gymnasiarch


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gymnasiarch

(dʒɪmˈneɪzɪˌɑːk)
n
1. (Historical Terms) (in ancient Greece) an official who supervised athletic schools and contests
2. (Education) obsolete the governor or chief tutor of an academy or college
[C17: from Latin, from Greek gymnasiarchos, from gymnasion gymnasium + -archos ruling]
References in periodicals archive ?
His presence - and mode of dress - drew considerable attention and a report in the Penny Illustrated Paper mentioned: "A turbaned gentleman, attired in the garb of a Turk was supposed to represent the East at the Olympian Festival, but the fancifully-dressed one turned out to be the Gym - wait a minute, I''ll spell it directly - the Gymnasiarch of Liverpool, John Hulley, and whom no-one was more gorgeously apparelled.
For instance, that Chaereas is coming back from a gymnasium when he falls in love does not need to call forth Athenagoras' position as gymnasiarch (p.
This seems to be confirmed for the late fifth century by the story of Prodicus' expulsion by the gymnasiarch of the Lyceum for being a bad influence on the young (Pa.
31) It may be that the eventual addition of publicly appointed or elected gymnasiarchs and paidotribai, of which there is some evidence in the fourth century, (32) reflected not only further democratization of athletic training, but also a desire to remove it from the realm of private patronage and pederastic influence, which was increasingly marginalized by Athenian democratic discourse as a social practice only of the elite.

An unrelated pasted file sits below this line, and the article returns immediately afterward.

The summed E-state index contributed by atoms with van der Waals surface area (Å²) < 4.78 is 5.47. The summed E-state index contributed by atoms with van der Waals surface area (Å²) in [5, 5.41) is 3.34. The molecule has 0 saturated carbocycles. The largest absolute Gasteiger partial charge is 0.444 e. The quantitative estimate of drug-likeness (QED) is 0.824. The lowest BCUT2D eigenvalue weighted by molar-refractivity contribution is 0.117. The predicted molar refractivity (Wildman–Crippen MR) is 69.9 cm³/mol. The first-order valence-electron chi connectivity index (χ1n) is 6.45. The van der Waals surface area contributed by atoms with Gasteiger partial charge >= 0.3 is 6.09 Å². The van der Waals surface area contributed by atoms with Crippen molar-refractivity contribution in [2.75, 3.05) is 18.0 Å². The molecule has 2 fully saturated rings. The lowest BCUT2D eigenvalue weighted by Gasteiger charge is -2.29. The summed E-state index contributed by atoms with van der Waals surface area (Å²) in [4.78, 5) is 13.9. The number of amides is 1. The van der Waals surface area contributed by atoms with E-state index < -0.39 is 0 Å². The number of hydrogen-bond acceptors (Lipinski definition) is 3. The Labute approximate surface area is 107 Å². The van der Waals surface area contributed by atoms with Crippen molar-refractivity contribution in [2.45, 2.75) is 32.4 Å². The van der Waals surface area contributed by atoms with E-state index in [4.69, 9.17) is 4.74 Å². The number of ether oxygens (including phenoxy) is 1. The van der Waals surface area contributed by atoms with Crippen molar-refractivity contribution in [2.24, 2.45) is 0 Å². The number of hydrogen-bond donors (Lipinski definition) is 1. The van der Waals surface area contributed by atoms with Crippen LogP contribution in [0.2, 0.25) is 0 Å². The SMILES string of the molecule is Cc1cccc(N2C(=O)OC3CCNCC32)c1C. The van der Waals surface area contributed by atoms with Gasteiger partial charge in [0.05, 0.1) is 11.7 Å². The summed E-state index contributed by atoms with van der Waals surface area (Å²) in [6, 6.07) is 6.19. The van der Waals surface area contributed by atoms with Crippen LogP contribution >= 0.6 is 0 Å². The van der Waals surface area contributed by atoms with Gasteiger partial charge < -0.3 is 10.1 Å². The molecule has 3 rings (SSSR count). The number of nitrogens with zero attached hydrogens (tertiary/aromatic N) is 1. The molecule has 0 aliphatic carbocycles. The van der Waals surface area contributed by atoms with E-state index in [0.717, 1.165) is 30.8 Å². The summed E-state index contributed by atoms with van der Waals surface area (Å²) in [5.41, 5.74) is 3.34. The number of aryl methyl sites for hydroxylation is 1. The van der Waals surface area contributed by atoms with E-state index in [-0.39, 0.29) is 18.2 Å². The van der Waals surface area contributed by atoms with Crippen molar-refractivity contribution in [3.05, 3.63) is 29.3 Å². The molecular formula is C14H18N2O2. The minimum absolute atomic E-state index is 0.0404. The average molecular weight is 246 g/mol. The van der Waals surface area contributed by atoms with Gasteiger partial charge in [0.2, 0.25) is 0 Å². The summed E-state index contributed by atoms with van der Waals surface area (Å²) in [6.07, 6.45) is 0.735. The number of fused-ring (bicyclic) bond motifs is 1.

Side A is shown to have the following subjects: heading (1-22); designation of the subsequent text as the gymnasiarchal law (22); election of the gymnasiarch and assistants (22-24); oath of the gymnasiarch (24-34); assumption of office by the gymnasiarch (34-40) .
While presiding at the Athenian games organized to honor Ventidius's victories over the Parthians, Antony left at home his Roman paraphernalia ("his guard, his axes, and tokens of his empire") and dressed as a gymnasiarch, or judge of the games, "in a long gown and slippers after the Grecian fashion" (217).
The Penny Illustrated Paper said: "A turbaned gentleman, attired in the garb of a Turk, was supposed to represent the East at the Olympian Festival, but the fancifully-dressed one turned out to be the Gymnasiarch of Liverpool, John Hulley.